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Saturday 13th July
Madagascar Facts
The highest point in Madagascar is Maromokotro (2,876 m).

Madagascar is the fourth largest island in the world (after Greenland, New Guinea and Borneo).

Millions of years ago Madagascar was part of the continent of Gondwana. Madagascar became an island around sixty million years ago.

Many of the plants and wildlife of Madagascar are not found anywhere else in the world.

Madagascar is known as the Red Island because of the colour of the earth.

The ancestors of the Malagasy people settled on Madagascar around two thousand years ago.

The Malagasy language is of Malayo-Polynesian origin.

The Royal Hill of Ambohimanga, a World Heritage site, has been an important centre of the Malagasy people for five hundred years. It consists of a royal city, burial site, and a number of sacred places.

The traditional religion of the Malagasy people emphasizes the importance of ancestors.

The ritual of Famadihana, practiced by the Merina and Betsileo people of Madagascar, involves the removal of relatives' bodies from tombs, rewrapping them and holding ceremonies and festivities before returning them to their resting place.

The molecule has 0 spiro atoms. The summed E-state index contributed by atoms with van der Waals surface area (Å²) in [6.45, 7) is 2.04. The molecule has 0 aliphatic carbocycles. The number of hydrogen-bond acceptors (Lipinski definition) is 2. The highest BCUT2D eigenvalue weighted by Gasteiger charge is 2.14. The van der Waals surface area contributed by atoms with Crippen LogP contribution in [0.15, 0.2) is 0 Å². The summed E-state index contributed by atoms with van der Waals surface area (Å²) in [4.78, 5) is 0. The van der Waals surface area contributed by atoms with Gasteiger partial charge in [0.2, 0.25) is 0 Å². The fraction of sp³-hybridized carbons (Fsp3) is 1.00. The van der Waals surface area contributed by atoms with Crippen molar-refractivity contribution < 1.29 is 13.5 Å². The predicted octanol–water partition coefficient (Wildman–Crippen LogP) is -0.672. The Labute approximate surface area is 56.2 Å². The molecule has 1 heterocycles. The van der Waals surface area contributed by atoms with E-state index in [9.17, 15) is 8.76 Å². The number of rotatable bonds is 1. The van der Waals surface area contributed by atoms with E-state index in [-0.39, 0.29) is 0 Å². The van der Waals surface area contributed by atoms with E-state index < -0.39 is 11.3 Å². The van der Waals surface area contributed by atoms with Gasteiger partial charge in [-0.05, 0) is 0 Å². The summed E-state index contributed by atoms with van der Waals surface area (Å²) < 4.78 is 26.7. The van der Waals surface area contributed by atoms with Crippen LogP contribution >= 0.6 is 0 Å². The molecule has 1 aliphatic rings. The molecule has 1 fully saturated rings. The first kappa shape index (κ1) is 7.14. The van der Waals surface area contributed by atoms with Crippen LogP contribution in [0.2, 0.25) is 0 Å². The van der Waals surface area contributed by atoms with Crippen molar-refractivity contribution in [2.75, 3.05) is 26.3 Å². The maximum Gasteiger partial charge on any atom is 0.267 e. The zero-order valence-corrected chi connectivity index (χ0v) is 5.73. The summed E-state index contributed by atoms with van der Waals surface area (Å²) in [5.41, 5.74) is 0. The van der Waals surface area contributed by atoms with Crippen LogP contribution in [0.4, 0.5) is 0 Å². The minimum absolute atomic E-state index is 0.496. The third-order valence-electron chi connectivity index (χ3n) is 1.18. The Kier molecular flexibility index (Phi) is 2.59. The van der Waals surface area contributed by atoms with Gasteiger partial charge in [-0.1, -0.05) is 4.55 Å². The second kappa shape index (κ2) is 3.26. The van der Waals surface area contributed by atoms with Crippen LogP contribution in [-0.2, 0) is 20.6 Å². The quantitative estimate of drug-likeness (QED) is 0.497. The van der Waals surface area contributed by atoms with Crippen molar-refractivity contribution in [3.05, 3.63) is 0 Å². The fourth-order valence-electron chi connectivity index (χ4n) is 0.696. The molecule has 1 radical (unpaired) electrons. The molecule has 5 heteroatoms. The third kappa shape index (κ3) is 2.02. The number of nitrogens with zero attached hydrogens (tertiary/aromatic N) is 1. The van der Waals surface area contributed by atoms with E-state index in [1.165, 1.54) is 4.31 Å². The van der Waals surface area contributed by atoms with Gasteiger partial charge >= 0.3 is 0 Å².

Arabs established trading posts along parts of the coast of Madagascar in the seventh century.

Diego Dias, the Portuguese explorer, first sighted Madagascar at the beginning of the sixteenth century.

The Portuguese were followed to Madagascar by Dutch, English and French traders.

In 1817 the Merina king signed a treaty with the British governor of Mauritius abolishing the slave trade.

In 1885 the British agreed to a French protectorate over Madagascar in return for Zanzibar (now part of Tanzania).

Madagascar became a French colony in 1896.

The Merina monarchy was abolished; Queen Ranavalona III was exiled to Algeria in 1897.

In 1912 the Comoros islands became a French colony, administered by the Governor General of Madagascar.

In 1946 Madagascar became an Overseas Territory of France.

Madagascar achieved independence (Malagasy Republic) in 1960.

Madagascar was named the Democratic Republic of Madagascar between 1975 and 1992. The name changed to the Republic of Madagascar in September 1992.

Two thousand people in Madagascar were made homeless by cyclones in March 2000.

Thousands more were made homeless by tropical cyclones in 2004.

In 2008 Madagascar was hit Cyclone Ivan which killed over ninety people, leaving many homeless.

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